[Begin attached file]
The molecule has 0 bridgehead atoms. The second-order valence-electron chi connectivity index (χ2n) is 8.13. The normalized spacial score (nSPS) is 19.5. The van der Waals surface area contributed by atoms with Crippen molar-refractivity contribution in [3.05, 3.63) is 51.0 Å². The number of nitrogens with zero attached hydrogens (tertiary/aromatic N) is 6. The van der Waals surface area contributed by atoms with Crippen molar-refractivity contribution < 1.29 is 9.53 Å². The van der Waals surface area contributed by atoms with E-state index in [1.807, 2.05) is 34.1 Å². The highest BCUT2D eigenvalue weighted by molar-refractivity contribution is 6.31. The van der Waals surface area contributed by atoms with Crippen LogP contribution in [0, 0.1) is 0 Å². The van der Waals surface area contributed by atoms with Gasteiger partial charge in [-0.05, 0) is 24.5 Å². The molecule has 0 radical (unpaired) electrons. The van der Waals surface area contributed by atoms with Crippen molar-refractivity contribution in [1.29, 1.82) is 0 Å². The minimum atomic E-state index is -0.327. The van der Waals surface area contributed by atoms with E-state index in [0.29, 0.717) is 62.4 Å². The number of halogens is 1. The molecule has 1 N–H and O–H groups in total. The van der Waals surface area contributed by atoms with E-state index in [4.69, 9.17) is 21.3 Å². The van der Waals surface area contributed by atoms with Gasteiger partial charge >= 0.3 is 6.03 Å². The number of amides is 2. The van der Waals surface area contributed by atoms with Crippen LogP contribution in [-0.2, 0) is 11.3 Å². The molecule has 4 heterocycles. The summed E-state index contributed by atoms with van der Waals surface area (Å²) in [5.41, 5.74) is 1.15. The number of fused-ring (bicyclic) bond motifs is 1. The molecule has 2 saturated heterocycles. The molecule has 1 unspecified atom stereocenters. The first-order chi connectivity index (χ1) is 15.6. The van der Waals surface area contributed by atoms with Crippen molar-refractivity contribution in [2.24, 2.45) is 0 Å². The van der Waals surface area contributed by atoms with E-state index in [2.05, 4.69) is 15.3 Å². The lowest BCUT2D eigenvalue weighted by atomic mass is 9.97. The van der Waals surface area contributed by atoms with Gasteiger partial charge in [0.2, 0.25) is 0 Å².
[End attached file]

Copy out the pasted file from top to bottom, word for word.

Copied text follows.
The molecule has 0 bridgehead atoms. The second-order valence-electron chi connectivity index (χ2n) is 8.13. The normalized spacial score (nSPS) is 19.5. The van der Waals surface area contributed by atoms with Crippen molar-refractivity contribution in [3.05, 3.63) is 51.0 Å². The number of nitrogens with zero attached hydrogens (tertiary/aromatic N) is 6. The van der Waals surface area contributed by atoms with Crippen molar-refractivity contribution < 1.29 is 9.53 Å². The van der Waals surface area contributed by atoms with E-state index in [1.807, 2.05) is 34.1 Å². The highest BCUT2D eigenvalue weighted by molar-refractivity contribution is 6.31. The van der Waals surface area contributed by atoms with Crippen LogP contribution in [0, 0.1) is 0 Å². The van der Waals surface area contributed by atoms with Gasteiger partial charge in [-0.05, 0) is 24.5 Å². The molecule has 0 radical (unpaired) electrons. The van der Waals surface area contributed by atoms with Crippen molar-refractivity contribution in [1.29, 1.82) is 0 Å². The minimum atomic E-state index is -0.327. The van der Waals surface area contributed by atoms with E-state index in [0.29, 0.717) is 62.4 Å². The number of halogens is 1. The molecule has 1 N–H and O–H groups in total. The van der Waals surface area contributed by atoms with E-state index in [4.69, 9.17) is 21.3 Å². The van der Waals surface area contributed by atoms with Gasteiger partial charge >= 0.3 is 6.03 Å². The number of amides is 2. The van der Waals surface area contributed by atoms with Crippen LogP contribution in [-0.2, 0) is 11.3 Å². The molecule has 4 heterocycles. The summed E-state index contributed by atoms with van der Waals surface area (Å²) in [5.41, 5.74) is 1.15. The number of fused-ring (bicyclic) bond motifs is 1. The molecule has 2 saturated heterocycles. The molecule has 1 unspecified atom stereocenters. The first-order chi connectivity index (χ1) is 15.6. The van der Waals surface area contributed by atoms with Crippen molar-refractivity contribution in [2.24, 2.45) is 0 Å². The van der Waals surface area contributed by atoms with E-state index in [2.05, 4.69) is 15.3 Å². The lowest BCUT2D eigenvalue weighted by atomic mass is 9.97. The van der Waals surface area contributed by atoms with Gasteiger partial charge in [0.2, 0.25) is 0 Å².